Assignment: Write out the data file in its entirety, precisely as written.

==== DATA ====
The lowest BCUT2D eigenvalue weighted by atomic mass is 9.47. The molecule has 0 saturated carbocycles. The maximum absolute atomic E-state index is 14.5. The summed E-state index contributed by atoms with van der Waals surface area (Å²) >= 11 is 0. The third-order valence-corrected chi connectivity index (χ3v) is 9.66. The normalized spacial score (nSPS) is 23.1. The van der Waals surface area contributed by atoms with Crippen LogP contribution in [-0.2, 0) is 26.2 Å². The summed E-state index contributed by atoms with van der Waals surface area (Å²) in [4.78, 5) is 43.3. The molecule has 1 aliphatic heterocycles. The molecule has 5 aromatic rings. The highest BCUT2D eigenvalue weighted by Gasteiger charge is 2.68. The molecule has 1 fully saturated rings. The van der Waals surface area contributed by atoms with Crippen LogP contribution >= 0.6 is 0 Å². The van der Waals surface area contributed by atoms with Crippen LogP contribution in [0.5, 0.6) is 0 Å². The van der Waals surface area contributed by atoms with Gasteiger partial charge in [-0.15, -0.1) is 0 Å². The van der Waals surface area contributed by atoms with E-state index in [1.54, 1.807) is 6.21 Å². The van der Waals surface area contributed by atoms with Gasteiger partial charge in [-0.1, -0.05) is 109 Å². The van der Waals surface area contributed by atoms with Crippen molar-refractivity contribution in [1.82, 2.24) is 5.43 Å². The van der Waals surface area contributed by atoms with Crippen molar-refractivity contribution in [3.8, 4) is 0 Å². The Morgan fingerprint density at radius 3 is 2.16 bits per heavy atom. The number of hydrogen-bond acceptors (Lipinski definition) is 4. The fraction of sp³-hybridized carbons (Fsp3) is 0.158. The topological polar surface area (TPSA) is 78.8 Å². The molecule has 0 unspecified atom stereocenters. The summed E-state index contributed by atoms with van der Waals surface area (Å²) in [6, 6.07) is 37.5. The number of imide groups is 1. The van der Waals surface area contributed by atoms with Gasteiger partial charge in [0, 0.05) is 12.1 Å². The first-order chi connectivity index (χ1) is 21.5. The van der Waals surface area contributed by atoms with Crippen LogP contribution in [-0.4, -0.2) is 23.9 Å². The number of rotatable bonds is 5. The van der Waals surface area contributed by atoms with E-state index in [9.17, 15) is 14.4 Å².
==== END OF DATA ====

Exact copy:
The lowest BCUT2D eigenvalue weighted by atomic mass is 9.47. The molecule has 0 saturated carbocycles. The maximum absolute atomic E-state index is 14.5. The summed E-state index contributed by atoms with van der Waals surface area (Å²) >= 11 is 0. The third-order valence-corrected chi connectivity index (χ3v) is 9.66. The normalized spacial score (nSPS) is 23.1. The van der Waals surface area contributed by atoms with Crippen LogP contribution in [-0.2, 0) is 26.2 Å². The summed E-state index contributed by atoms with van der Waals surface area (Å²) in [4.78, 5) is 43.3. The molecule has 1 aliphatic heterocycles. The molecule has 5 aromatic rings. The highest BCUT2D eigenvalue weighted by Gasteiger charge is 2.68. The molecule has 1 fully saturated rings. The van der Waals surface area contributed by atoms with Crippen LogP contribution >= 0.6 is 0 Å². The van der Waals surface area contributed by atoms with Crippen LogP contribution in [0.5, 0.6) is 0 Å². The van der Waals surface area contributed by atoms with Gasteiger partial charge in [-0.15, -0.1) is 0 Å². The van der Waals surface area contributed by atoms with E-state index in [1.54, 1.807) is 6.21 Å². The van der Waals surface area contributed by atoms with Gasteiger partial charge in [-0.1, -0.05) is 109 Å². The van der Waals surface area contributed by atoms with Crippen molar-refractivity contribution in [1.82, 2.24) is 5.43 Å². The van der Waals surface area contributed by atoms with Crippen molar-refractivity contribution in [3.8, 4) is 0 Å². The Morgan fingerprint density at radius 3 is 2.16 bits per heavy atom. The number of hydrogen-bond acceptors (Lipinski definition) is 4. The fraction of sp³-hybridized carbons (Fsp3) is 0.158. The topological polar surface area (TPSA) is 78.8 Å². The molecule has 0 unspecified atom stereocenters. The summed E-state index contributed by atoms with van der Waals surface area (Å²) in [6, 6.07) is 37.5. The number of imide groups is 1. The van der Waals surface area contributed by atoms with Gasteiger partial charge in [0, 0.05) is 12.1 Å². The first-order chi connectivity index (χ1) is 21.5. The van der Waals surface area contributed by atoms with Crippen LogP contribution in [-0.4, -0.2) is 23.9 Å². The number of rotatable bonds is 5. The van der Waals surface area contributed by atoms with E-state index in [9.17, 15) is 14.4 Å².